Arrests Suggest Hizballah Seeking Stronger West Bank Foothold
Israel's Shin Bet domestic security service announced Tuesday that it busted Hizballah terrorist cells operating in the West Bank planning to conduct attacks against Israelis. Nine alleged operatives were arrested over the last several months.
Members of Hizballah's Unit 133 external operations branch used social media services, especially Facebook, to recruit Palestinians in the West Bank.
"The Hizballah organization has recently made it a priority to try to spark terror acts, doing so from far away, while attempting to not clearly expressing its involvement," read a Shin Bet statement.
Funded by Hizballah, terrorist cells prepared explosives to conduct suicide bombings and attack Israel Defense Forces (IDF) patrols in the West Bank.
A Shin Bet investigation found that cell ringleader Mustafa Kamal Hindi was recruited though the "Palestine the Free" Facebook page featuring anti-Israel Hizballah posts. Hindi then recruited other operatives for a shooting attack against the IDF. Each of the cell members were between the ages of 18-22 and hailed from the West Bank town of Qalqilya. Security forces arrests the cell members in June.
One of the members, Mehmed Daoud, has ties to Hamas. A different operative purchased the material required to build a suicide bomb, while another was tasked with building the explosive device. Another terrorist focused on garnering intelligence about IDF patrols in the area. The group also began training with rifles for shooting attacks.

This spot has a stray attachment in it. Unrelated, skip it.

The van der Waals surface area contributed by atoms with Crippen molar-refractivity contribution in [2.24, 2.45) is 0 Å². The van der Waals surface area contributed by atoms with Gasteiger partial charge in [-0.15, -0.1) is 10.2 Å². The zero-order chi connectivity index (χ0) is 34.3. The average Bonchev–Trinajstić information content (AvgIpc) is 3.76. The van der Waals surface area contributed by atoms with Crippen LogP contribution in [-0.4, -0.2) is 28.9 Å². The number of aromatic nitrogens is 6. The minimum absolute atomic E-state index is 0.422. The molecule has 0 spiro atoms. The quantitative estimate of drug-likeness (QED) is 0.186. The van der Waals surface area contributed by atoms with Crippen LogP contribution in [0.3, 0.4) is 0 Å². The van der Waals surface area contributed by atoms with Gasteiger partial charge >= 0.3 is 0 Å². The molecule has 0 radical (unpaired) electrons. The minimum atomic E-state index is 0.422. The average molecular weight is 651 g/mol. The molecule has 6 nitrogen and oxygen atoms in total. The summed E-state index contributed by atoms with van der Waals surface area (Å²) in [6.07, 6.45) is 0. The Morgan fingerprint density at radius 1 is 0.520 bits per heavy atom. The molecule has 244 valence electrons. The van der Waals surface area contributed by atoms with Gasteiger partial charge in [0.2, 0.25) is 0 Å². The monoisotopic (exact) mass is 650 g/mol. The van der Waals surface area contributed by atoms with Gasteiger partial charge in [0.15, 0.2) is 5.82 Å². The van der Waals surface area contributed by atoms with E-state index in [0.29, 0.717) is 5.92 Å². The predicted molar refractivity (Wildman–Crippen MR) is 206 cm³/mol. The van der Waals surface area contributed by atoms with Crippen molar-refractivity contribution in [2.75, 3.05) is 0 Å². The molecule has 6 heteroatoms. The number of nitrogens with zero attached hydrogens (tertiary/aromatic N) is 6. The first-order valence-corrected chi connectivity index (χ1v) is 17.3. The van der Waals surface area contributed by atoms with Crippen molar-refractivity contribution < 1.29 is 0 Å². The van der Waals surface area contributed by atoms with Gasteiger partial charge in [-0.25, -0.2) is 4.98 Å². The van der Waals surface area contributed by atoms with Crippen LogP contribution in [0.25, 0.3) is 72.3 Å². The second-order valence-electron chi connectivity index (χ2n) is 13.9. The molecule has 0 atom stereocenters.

Gaza-based Hizballah operative Mehmed Fa'iz Abu-Jadian also used Facebook to recruit three other Palestinian men from the West Bank to carry out terrorist attacks against Israelis.
Abu-Jadian recruited Usama Nu'af Sid Najm, 36, and ordered him to use a computer encryption program to communicate with Hizballah members in Lebanon.
Najm was paid $900 to recruit others and facilitate a suicide attack, the Shin Bet said.
Najm also coordinated with a member of the Syria-based Popular Front for the Liberation of Palestine (PFLP) to form a division in the West Bank. These details show that terrorist organizations with different ideological and religious objectives can cooperate effectively to attack their common enemy – the Jewish state.
Click here to read more details about other Hizballah attempts at recruiting Palestinians for terrorist attacks.
In January, a Shin Bet investigation revealed that Hizballah leader Hassan Nasrallah's son, Jawan, recruited terrorists in the West Bank via social media. Through encrypted email exchanges with a Hizballah handler, cell ring leader Muhammad Zaghloul received instructions for conducting suicide-bombing attacks and offered a plan to kill an IDF officer. Zaghloul admitted that the cell conducted surveillance of the officer and requested $30,000 to purchase arms to kill him.
The operatives received $5,000 from Hizballah, which covered the purchase of a sub-machine gun and magazine. The plot to shoot Israeli soldiers was likely in its execution phase since the two terrorists were arrested in possession of the firearm.
Unit 133 continues trying to build networks among Palestinians, but has failed to secure a major presence in the West Bank. Those efforts are likely to continue despite the arrests.